The US Food and Drug Administration (FDA) voted nine to three in favour of expanding the label of Alnylam Pharmaceuticals’ Onpattro (Patisiran) at a 13 September Advisory Committee (AdCom) meeting.

A possible approval would allow the drug to be used to treat cardiomyopathy caused by a wild-type or hereditary transthyretin-mediated amyloidosis (ATTR/ ATTR-CM).

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At a Cardiovascular and Renal Drugs AdCom meeting, a panel reviewed results from the Phase III (NCT03997383) APOLLO-B trial. In the study, the drug showed favourable effects on functional capacity and quality of life. The drug also demonstrated a good safety profile through the 18 months of treatment with most adverse events being mild or moderate, as per May 2023 interim results.

The AdCom discussed if the results from the APOLLO-B study were enough to prove a clinically meaningful benefit for the drug in the new indication. Dr Eric Peterson, a professor of internal medicine at the University of Texas Southwestern Medical Center, voted against the drug’s approval. While the Phase III results were statistically significant, the benefit was not enough, he said. Another panellist, Johns Hopkins University’s outpatient cardiology director Dr Edward Kasper said: “There is a light wind for benefit and no wind for risk,” explaining his thoughts that the small benefit seen should still warrant approval.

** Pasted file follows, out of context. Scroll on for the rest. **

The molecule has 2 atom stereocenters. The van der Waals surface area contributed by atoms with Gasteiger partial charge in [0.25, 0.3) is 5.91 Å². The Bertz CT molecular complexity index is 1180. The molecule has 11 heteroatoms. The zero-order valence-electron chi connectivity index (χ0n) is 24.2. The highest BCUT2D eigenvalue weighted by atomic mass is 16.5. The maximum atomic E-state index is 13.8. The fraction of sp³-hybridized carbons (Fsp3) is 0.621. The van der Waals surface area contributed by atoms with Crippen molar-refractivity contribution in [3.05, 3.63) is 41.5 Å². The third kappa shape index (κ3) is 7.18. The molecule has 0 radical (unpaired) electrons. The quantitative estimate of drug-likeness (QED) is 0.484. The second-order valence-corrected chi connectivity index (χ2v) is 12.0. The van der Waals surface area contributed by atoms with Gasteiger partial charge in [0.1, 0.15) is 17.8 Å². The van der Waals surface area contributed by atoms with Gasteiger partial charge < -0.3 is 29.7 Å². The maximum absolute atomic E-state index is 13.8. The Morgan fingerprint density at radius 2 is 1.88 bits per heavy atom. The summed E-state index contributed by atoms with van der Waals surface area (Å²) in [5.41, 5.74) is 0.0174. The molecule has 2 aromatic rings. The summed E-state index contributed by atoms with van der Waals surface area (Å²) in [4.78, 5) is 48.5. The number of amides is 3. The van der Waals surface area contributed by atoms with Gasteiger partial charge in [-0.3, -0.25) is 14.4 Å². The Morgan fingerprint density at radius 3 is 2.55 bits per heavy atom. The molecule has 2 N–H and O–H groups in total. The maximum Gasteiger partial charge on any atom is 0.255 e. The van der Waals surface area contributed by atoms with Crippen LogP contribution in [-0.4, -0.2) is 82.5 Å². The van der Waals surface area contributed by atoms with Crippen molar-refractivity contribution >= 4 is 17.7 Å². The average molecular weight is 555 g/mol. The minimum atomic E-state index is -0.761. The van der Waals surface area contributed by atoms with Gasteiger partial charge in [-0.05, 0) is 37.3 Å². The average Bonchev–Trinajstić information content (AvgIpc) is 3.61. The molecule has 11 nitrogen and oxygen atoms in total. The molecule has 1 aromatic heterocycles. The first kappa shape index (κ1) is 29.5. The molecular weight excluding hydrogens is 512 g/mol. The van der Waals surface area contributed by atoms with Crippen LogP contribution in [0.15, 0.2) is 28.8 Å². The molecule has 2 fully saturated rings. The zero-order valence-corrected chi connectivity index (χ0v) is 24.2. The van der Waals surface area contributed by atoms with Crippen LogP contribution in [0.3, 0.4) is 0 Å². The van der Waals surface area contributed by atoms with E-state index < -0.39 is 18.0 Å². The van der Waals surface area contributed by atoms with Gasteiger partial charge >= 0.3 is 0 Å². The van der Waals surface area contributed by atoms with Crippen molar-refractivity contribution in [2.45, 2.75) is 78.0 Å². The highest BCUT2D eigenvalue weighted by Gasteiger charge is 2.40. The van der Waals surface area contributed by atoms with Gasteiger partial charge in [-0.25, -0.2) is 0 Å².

ATTR-CM is an underdiagnosed rare condition that results from the misshaping and build-up of transthyretin, a protein that normally circulates in the bloodstream. This causes the protein to build up in the heart, nerves, and other organs.

The FDA first approved the drug in 2018 for the treatment of hereditary ATTR amyloidosis polyneuropathy. This was the agency’s first-ever approval for an RNA interference therapeutic. Onpattro works by blocking the effects of the genetic abnormality in hATTR amyloidosis, reducing the amount of mutant or wild-type TTR present in the liver.

The FDA has set a PDUFA target action date of 8 October.